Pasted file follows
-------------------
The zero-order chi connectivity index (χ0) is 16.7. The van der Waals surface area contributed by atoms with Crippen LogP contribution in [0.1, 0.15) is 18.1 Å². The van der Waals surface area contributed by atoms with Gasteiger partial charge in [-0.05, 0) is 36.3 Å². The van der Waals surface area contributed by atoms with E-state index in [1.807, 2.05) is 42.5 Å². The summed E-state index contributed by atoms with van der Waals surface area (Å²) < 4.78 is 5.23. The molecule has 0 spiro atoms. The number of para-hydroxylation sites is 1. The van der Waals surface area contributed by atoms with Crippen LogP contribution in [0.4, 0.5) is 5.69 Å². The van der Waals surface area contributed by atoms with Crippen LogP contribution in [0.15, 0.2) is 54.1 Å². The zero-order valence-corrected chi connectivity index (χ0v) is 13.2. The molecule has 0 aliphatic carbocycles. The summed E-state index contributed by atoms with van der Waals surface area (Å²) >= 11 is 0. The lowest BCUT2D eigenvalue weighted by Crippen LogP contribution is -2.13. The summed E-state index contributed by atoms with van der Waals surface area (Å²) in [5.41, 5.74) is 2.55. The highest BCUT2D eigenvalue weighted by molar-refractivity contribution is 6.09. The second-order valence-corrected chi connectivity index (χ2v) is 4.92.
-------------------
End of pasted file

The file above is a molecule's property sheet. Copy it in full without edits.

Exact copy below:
The zero-order chi connectivity index (χ0) is 16.7. The van der Waals surface area contributed by atoms with Crippen LogP contribution in [0.1, 0.15) is 18.1 Å². The van der Waals surface area contributed by atoms with Gasteiger partial charge in [-0.05, 0) is 36.3 Å². The van der Waals surface area contributed by atoms with E-state index in [1.807, 2.05) is 42.5 Å². The summed E-state index contributed by atoms with van der Waals surface area (Å²) < 4.78 is 5.23. The molecule has 0 spiro atoms. The number of para-hydroxylation sites is 1. The van der Waals surface area contributed by atoms with Crippen LogP contribution in [0.4, 0.5) is 5.69 Å². The van der Waals surface area contributed by atoms with Crippen LogP contribution in [0.15, 0.2) is 54.1 Å². The zero-order valence-corrected chi connectivity index (χ0v) is 13.2. The molecule has 0 aliphatic carbocycles. The summed E-state index contributed by atoms with van der Waals surface area (Å²) >= 11 is 0. The lowest BCUT2D eigenvalue weighted by Crippen LogP contribution is -2.13. The summed E-state index contributed by atoms with van der Waals surface area (Å²) in [5.41, 5.74) is 2.55. The highest BCUT2D eigenvalue weighted by molar-refractivity contribution is 6.09. The second-order valence-corrected chi connectivity index (χ2v) is 4.92.